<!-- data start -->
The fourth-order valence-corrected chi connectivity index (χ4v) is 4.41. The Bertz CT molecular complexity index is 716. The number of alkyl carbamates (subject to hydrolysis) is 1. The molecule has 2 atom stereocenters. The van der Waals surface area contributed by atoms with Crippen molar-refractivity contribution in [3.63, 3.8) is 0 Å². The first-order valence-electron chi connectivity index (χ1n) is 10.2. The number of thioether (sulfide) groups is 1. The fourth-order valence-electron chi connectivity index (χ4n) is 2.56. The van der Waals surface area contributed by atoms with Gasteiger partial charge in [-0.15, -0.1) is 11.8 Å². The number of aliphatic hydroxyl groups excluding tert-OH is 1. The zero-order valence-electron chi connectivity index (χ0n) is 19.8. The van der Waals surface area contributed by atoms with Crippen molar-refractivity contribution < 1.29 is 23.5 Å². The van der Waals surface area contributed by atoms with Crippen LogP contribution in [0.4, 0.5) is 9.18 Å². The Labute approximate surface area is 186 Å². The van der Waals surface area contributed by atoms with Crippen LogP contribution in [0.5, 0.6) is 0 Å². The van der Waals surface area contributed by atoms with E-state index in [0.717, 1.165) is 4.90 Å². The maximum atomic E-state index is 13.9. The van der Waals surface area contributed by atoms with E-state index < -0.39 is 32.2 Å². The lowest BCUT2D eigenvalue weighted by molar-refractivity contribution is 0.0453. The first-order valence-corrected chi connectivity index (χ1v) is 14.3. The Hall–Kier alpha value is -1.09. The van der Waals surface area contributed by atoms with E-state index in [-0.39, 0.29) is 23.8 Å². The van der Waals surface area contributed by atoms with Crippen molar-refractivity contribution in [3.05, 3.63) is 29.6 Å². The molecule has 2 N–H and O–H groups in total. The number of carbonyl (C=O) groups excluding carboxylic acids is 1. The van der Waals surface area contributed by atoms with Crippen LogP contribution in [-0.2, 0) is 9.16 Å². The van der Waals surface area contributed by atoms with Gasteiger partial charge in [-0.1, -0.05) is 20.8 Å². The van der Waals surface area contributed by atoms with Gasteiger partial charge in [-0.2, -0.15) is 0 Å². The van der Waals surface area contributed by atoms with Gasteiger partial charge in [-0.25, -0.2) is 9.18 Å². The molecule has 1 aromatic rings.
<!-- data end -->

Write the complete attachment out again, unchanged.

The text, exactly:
The fourth-order valence-corrected chi connectivity index (χ4v) is 4.41. The Bertz CT molecular complexity index is 716. The number of alkyl carbamates (subject to hydrolysis) is 1. The molecule has 2 atom stereocenters. The van der Waals surface area contributed by atoms with Crippen molar-refractivity contribution in [3.63, 3.8) is 0 Å². The first-order valence-electron chi connectivity index (χ1n) is 10.2. The number of thioether (sulfide) groups is 1. The fourth-order valence-electron chi connectivity index (χ4n) is 2.56. The van der Waals surface area contributed by atoms with Gasteiger partial charge in [-0.15, -0.1) is 11.8 Å². The number of aliphatic hydroxyl groups excluding tert-OH is 1. The zero-order valence-electron chi connectivity index (χ0n) is 19.8. The van der Waals surface area contributed by atoms with Crippen molar-refractivity contribution < 1.29 is 23.5 Å². The van der Waals surface area contributed by atoms with Crippen LogP contribution in [0.4, 0.5) is 9.18 Å². The Labute approximate surface area is 186 Å². The van der Waals surface area contributed by atoms with Crippen LogP contribution in [0.5, 0.6) is 0 Å². The van der Waals surface area contributed by atoms with E-state index in [0.717, 1.165) is 4.90 Å². The maximum atomic E-state index is 13.9. The van der Waals surface area contributed by atoms with E-state index < -0.39 is 32.2 Å². The lowest BCUT2D eigenvalue weighted by molar-refractivity contribution is 0.0453. The first-order valence-corrected chi connectivity index (χ1v) is 14.3. The Hall–Kier alpha value is -1.09. The van der Waals surface area contributed by atoms with E-state index in [-0.39, 0.29) is 23.8 Å². The van der Waals surface area contributed by atoms with Crippen molar-refractivity contribution in [3.05, 3.63) is 29.6 Å². The molecule has 2 N–H and O–H groups in total. The number of carbonyl (C=O) groups excluding carboxylic acids is 1. The van der Waals surface area contributed by atoms with Crippen LogP contribution in [-0.2, 0) is 9.16 Å². The van der Waals surface area contributed by atoms with Gasteiger partial charge in [-0.1, -0.05) is 20.8 Å². The van der Waals surface area contributed by atoms with Gasteiger partial charge in [-0.2, -0.15) is 0 Å². The van der Waals surface area contributed by atoms with Gasteiger partial charge in [-0.25, -0.2) is 9.18 Å². The molecule has 1 aromatic rings.